So, how does the game play?


The rules are very simple however there was still some badly worded rules and a few issues cropped up, we played the first scenario wrong as we were not correctly resolving the defence rolls properly, so it meant marines were dying VERY easily, however both players did manage to get a couple of marines through the blast door but it got one sided very quickly due to iniative rolls. The second scenario was a lot better however it did seem like there wasn’t a whole lot of time for the actual game, you effectively get 4 or 5 turns to move the Captain to a computer and switch it on, however the first 2 turns were spent mostly running into position.


The command cards are a nice touch, and these are essentially a replacement for “unit” special rules, however there are so many in comparison to how many you get during a game that it was hard to base any real tactics around them. That being said, I can see how lots of different cards would give you more re-play options given that there are only 6 missions.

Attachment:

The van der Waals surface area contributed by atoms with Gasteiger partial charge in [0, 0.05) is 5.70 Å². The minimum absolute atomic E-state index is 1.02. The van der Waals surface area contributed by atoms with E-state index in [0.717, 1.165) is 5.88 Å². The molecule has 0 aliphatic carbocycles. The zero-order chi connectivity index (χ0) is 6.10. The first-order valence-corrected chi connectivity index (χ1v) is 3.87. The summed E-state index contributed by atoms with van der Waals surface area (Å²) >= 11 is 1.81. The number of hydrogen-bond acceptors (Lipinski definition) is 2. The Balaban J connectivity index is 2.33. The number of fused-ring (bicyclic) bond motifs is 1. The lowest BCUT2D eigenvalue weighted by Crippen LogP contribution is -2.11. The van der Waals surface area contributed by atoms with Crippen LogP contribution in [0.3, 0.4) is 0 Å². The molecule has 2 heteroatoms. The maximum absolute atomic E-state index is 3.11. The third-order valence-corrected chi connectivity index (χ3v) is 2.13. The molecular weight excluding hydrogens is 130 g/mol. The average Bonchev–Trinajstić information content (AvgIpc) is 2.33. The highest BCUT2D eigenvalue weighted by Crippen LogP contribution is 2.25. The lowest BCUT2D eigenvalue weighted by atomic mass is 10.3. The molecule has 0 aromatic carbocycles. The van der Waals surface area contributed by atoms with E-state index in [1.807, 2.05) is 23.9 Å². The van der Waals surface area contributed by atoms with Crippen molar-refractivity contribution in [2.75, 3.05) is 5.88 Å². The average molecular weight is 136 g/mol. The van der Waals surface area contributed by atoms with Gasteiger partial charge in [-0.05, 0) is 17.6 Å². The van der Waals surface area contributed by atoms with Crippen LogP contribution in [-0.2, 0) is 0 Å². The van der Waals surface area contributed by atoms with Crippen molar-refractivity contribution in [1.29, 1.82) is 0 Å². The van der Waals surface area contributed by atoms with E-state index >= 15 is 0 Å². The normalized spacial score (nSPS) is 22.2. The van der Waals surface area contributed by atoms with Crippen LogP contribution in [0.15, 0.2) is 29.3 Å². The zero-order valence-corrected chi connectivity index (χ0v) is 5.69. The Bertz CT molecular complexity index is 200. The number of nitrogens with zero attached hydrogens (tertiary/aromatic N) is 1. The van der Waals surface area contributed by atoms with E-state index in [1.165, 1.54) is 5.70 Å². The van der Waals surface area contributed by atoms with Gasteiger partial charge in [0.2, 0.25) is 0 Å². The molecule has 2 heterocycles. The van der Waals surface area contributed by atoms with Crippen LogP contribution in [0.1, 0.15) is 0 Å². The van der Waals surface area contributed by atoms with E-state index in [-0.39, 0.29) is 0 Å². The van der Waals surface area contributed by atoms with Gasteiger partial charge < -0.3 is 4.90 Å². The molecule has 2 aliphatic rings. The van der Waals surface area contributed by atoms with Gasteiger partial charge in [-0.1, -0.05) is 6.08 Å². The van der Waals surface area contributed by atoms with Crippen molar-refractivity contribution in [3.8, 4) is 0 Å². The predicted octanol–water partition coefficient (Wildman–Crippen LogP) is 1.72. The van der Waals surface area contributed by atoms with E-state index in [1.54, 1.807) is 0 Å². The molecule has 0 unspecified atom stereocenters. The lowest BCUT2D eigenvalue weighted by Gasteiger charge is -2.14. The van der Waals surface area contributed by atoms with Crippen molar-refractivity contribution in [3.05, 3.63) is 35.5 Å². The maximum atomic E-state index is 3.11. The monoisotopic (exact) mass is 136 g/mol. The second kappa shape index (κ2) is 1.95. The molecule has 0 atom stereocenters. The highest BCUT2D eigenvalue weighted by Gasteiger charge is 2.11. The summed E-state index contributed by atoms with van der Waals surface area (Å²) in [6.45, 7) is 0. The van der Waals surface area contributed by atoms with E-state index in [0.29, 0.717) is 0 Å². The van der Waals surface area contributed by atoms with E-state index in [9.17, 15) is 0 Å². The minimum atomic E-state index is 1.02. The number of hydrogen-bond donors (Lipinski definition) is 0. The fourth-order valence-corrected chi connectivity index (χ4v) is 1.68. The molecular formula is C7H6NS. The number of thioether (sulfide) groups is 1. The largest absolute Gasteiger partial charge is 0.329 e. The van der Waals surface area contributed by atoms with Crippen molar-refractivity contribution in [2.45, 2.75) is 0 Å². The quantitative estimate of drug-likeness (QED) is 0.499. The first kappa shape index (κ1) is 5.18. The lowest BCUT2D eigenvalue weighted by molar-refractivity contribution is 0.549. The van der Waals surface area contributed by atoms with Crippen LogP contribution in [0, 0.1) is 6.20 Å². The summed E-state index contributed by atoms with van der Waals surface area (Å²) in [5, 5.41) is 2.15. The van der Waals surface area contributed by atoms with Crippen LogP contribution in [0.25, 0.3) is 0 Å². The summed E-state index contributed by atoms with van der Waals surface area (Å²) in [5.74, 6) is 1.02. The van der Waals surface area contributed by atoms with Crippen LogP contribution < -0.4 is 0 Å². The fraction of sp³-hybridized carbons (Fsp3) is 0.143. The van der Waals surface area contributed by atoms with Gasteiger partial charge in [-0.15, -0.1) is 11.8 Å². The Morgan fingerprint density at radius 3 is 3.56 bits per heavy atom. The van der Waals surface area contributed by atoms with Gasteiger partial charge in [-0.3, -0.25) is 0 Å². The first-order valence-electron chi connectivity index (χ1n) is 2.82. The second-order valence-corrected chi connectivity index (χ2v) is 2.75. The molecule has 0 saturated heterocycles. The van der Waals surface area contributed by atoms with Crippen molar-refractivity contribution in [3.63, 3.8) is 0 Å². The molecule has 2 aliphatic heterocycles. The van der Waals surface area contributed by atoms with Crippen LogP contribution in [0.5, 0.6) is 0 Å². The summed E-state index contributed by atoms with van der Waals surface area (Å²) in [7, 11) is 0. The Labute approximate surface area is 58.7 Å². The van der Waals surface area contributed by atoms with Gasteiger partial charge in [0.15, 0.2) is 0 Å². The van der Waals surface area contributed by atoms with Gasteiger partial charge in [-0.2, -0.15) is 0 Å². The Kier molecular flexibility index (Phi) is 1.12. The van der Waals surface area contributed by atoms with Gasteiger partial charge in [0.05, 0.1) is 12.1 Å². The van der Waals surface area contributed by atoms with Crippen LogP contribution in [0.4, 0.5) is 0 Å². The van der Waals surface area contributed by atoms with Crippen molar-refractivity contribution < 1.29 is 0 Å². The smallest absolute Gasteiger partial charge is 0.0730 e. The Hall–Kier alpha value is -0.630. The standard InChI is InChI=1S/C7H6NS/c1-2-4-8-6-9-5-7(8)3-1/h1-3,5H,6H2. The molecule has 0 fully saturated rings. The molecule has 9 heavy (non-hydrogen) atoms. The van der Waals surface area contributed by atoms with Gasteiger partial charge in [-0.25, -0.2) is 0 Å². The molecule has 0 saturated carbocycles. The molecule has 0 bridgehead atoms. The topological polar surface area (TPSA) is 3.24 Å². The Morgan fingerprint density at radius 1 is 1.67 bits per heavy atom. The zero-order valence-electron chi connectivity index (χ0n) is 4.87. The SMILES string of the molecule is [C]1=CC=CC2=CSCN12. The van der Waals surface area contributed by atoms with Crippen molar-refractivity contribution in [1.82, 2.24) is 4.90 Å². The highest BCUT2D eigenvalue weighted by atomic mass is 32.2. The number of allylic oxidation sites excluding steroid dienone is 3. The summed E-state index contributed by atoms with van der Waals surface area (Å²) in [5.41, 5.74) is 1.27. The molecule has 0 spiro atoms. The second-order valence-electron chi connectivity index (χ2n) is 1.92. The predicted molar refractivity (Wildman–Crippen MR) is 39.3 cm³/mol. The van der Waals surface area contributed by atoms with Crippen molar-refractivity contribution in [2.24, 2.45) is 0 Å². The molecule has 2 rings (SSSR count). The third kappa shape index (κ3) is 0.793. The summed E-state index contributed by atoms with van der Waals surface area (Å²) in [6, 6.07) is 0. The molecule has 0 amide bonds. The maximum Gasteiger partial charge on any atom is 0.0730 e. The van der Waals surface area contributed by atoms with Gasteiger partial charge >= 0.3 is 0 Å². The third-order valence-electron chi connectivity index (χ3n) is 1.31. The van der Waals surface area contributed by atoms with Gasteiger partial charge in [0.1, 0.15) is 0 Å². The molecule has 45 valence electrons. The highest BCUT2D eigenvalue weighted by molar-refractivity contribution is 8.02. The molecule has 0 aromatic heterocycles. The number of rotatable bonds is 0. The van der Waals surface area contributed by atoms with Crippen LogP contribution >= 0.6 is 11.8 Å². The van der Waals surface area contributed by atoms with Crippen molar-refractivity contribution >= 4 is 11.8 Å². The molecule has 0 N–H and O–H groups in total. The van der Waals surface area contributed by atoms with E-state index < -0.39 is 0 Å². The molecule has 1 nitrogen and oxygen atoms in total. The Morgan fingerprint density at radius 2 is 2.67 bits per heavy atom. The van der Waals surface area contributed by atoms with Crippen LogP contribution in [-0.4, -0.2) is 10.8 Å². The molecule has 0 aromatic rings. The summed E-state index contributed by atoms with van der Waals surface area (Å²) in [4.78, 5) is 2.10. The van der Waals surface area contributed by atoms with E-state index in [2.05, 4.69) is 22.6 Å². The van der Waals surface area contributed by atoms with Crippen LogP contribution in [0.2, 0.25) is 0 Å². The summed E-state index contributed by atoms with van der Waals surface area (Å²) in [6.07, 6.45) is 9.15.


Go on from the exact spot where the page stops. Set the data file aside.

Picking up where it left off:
The other bug bear is due to a lack of points, you are restricted in what you take for the mission, after two games, I would find myself thinking a better force would be say 2 terminators and 6 tactical marines, but as there are no points, it upsets any potential game balance. So if Games Workshop were going to look to expand this, this is the first avenue I would look at, the other thing is that whilst I do like the command cards, I think another option would be a similar system to the Saga Dice system, so you have a vast range of special rules, but it is more random as to which ones “switch on” at a given turn.


So, my thoughts. there are two ways to “buy” this game, the first is to walk into a retailer and drop £100 / £85 for the game in its intended form, and the other is to buy the game components from ebay for a tenner and use your own marines. It should seem obvious from above that its not really possible to buy 40k marines cheap enough to warrant building this game from scratch, so this avenue should be avoided unless you have an interest in going into 40k / 30k in the near future (which I don’t). As an introduction to the 30k world, this is a great value box set, however as a standalone board game, it suffers in comparison to say, Imperial Assault (which I found it to be very similar to, in terms of attack and defence dice).

Thanks for reading.


Heromeet 2013 Part 1 – Dominion